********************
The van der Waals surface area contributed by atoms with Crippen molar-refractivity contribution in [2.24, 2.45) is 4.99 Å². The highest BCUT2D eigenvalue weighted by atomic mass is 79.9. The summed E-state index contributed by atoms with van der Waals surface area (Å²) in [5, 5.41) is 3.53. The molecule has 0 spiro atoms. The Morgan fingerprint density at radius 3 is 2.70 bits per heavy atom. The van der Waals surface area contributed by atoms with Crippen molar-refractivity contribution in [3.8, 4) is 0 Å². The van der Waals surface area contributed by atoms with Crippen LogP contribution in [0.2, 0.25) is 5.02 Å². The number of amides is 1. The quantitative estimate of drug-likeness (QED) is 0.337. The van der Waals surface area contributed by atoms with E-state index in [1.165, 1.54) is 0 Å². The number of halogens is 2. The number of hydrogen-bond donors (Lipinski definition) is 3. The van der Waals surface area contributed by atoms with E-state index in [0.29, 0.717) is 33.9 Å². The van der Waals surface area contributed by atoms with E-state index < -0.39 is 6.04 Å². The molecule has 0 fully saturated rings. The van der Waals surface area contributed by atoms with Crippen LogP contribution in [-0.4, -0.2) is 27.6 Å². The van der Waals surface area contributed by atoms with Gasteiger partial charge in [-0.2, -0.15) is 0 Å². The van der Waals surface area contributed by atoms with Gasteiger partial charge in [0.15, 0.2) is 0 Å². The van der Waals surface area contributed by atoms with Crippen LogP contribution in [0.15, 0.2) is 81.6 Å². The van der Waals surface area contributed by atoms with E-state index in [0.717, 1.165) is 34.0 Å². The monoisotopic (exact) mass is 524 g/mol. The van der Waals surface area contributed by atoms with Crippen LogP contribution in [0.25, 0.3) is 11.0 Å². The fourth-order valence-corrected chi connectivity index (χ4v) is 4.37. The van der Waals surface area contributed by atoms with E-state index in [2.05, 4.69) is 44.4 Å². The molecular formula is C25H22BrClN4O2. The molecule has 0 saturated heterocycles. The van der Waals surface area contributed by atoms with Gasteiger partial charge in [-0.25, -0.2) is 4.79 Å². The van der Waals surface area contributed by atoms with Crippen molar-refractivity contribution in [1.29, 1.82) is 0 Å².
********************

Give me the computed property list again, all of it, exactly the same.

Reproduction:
The van der Waals surface area contributed by atoms with Crippen molar-refractivity contribution in [2.24, 2.45) is 4.99 Å². The highest BCUT2D eigenvalue weighted by atomic mass is 79.9. The summed E-state index contributed by atoms with van der Waals surface area (Å²) in [5, 5.41) is 3.53. The molecule has 0 spiro atoms. The Morgan fingerprint density at radius 3 is 2.70 bits per heavy atom. The van der Waals surface area contributed by atoms with Crippen molar-refractivity contribution in [3.8, 4) is 0 Å². The van der Waals surface area contributed by atoms with Crippen LogP contribution in [0.2, 0.25) is 5.02 Å². The number of amides is 1. The quantitative estimate of drug-likeness (QED) is 0.337. The van der Waals surface area contributed by atoms with E-state index in [1.165, 1.54) is 0 Å². The number of halogens is 2. The number of hydrogen-bond donors (Lipinski definition) is 3. The van der Waals surface area contributed by atoms with E-state index in [0.29, 0.717) is 33.9 Å². The van der Waals surface area contributed by atoms with E-state index < -0.39 is 6.04 Å². The molecule has 0 fully saturated rings. The van der Waals surface area contributed by atoms with Crippen LogP contribution in [-0.4, -0.2) is 27.6 Å². The van der Waals surface area contributed by atoms with Gasteiger partial charge in [-0.2, -0.15) is 0 Å². The van der Waals surface area contributed by atoms with Gasteiger partial charge in [0.15, 0.2) is 0 Å². The van der Waals surface area contributed by atoms with Crippen LogP contribution in [0.15, 0.2) is 81.6 Å². The van der Waals surface area contributed by atoms with E-state index in [0.717, 1.165) is 34.0 Å². The monoisotopic (exact) mass is 524 g/mol. The van der Waals surface area contributed by atoms with Crippen LogP contribution in [0.25, 0.3) is 11.0 Å². The fourth-order valence-corrected chi connectivity index (χ4v) is 4.37. The van der Waals surface area contributed by atoms with E-state index in [2.05, 4.69) is 44.4 Å². The molecular formula is C25H22BrClN4O2. The molecule has 0 saturated heterocycles. The van der Waals surface area contributed by atoms with Gasteiger partial charge in [-0.25, -0.2) is 4.79 Å². The van der Waals surface area contributed by atoms with Crippen molar-refractivity contribution in [1.29, 1.82) is 0 Å².